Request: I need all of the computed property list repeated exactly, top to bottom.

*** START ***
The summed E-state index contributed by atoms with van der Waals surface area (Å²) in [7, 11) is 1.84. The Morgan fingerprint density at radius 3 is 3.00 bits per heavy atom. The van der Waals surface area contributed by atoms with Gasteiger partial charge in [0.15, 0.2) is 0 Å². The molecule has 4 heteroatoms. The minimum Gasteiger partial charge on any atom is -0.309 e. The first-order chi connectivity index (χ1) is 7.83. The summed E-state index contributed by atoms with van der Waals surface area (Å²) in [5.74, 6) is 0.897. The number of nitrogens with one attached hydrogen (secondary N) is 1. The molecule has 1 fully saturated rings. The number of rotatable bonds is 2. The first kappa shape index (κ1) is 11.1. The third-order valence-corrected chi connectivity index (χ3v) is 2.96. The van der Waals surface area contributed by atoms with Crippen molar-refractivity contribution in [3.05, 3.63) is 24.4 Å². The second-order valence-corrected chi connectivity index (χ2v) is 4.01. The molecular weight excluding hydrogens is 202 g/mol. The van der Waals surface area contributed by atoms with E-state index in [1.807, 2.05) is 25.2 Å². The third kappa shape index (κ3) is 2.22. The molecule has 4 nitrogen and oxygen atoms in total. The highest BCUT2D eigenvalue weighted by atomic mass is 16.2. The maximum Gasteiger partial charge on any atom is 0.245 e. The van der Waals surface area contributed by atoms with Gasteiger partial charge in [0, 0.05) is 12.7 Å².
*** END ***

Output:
The summed E-state index contributed by atoms with van der Waals surface area (Å²) in [7, 11) is 1.84. The Morgan fingerprint density at radius 3 is 3.00 bits per heavy atom. The van der Waals surface area contributed by atoms with Gasteiger partial charge in [0.15, 0.2) is 0 Å². The molecule has 4 heteroatoms. The minimum Gasteiger partial charge on any atom is -0.309 e. The first-order chi connectivity index (χ1) is 7.83. The summed E-state index contributed by atoms with van der Waals surface area (Å²) in [5.74, 6) is 0.897. The number of nitrogens with one attached hydrogen (secondary N) is 1. The molecule has 1 fully saturated rings. The number of rotatable bonds is 2. The first kappa shape index (κ1) is 11.1. The third-order valence-corrected chi connectivity index (χ3v) is 2.96. The van der Waals surface area contributed by atoms with Crippen molar-refractivity contribution in [3.05, 3.63) is 24.4 Å². The second-order valence-corrected chi connectivity index (χ2v) is 4.01. The molecular weight excluding hydrogens is 202 g/mol. The van der Waals surface area contributed by atoms with E-state index in [1.807, 2.05) is 25.2 Å². The third kappa shape index (κ3) is 2.22. The molecule has 4 nitrogen and oxygen atoms in total. The highest BCUT2D eigenvalue weighted by atomic mass is 16.2. The maximum Gasteiger partial charge on any atom is 0.245 e. The van der Waals surface area contributed by atoms with Gasteiger partial charge in [0, 0.05) is 12.7 Å².